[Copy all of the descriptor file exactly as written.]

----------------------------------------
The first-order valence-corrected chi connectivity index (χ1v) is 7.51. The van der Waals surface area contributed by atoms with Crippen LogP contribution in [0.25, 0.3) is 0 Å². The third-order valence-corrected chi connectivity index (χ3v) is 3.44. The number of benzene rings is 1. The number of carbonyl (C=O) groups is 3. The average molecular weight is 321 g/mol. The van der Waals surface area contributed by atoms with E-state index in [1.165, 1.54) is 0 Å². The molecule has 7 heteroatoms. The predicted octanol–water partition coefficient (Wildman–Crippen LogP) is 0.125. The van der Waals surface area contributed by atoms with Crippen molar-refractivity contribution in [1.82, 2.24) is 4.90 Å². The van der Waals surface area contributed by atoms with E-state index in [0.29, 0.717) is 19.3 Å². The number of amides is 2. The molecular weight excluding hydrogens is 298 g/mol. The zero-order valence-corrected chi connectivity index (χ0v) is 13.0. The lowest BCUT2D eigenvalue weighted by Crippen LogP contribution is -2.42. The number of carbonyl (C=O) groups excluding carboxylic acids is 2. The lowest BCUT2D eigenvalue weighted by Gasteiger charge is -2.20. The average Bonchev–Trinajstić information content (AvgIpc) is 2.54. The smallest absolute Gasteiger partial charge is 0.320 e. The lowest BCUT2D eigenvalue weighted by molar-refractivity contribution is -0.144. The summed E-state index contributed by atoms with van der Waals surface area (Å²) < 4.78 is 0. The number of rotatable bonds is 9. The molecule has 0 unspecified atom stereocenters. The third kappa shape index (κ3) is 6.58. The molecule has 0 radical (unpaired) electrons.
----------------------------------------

The first-order valence-corrected chi connectivity index (χ1v) is 7.51. The van der Waals surface area contributed by atoms with Crippen LogP contribution in [0.25, 0.3) is 0 Å². The third-order valence-corrected chi connectivity index (χ3v) is 3.44. The number of benzene rings is 1. The number of carbonyl (C=O) groups is 3. The average molecular weight is 321 g/mol. The van der Waals surface area contributed by atoms with E-state index in [1.165, 1.54) is 0 Å². The molecule has 7 heteroatoms. The predicted octanol–water partition coefficient (Wildman–Crippen LogP) is 0.125. The van der Waals surface area contributed by atoms with Crippen molar-refractivity contribution in [1.82, 2.24) is 4.90 Å². The van der Waals surface area contributed by atoms with E-state index in [0.29, 0.717) is 19.3 Å². The number of amides is 2. The molecular weight excluding hydrogens is 298 g/mol. The zero-order valence-corrected chi connectivity index (χ0v) is 13.0. The lowest BCUT2D eigenvalue weighted by Crippen LogP contribution is -2.42. The number of carbonyl (C=O) groups excluding carboxylic acids is 2. The lowest BCUT2D eigenvalue weighted by Gasteiger charge is -2.20. The average Bonchev–Trinajstić information content (AvgIpc) is 2.54. The smallest absolute Gasteiger partial charge is 0.320 e. The lowest BCUT2D eigenvalue weighted by molar-refractivity contribution is -0.144. The summed E-state index contributed by atoms with van der Waals surface area (Å²) < 4.78 is 0. The number of rotatable bonds is 9. The molecule has 0 unspecified atom stereocenters. The third kappa shape index (κ3) is 6.58. The molecule has 0 radical (unpaired) electrons.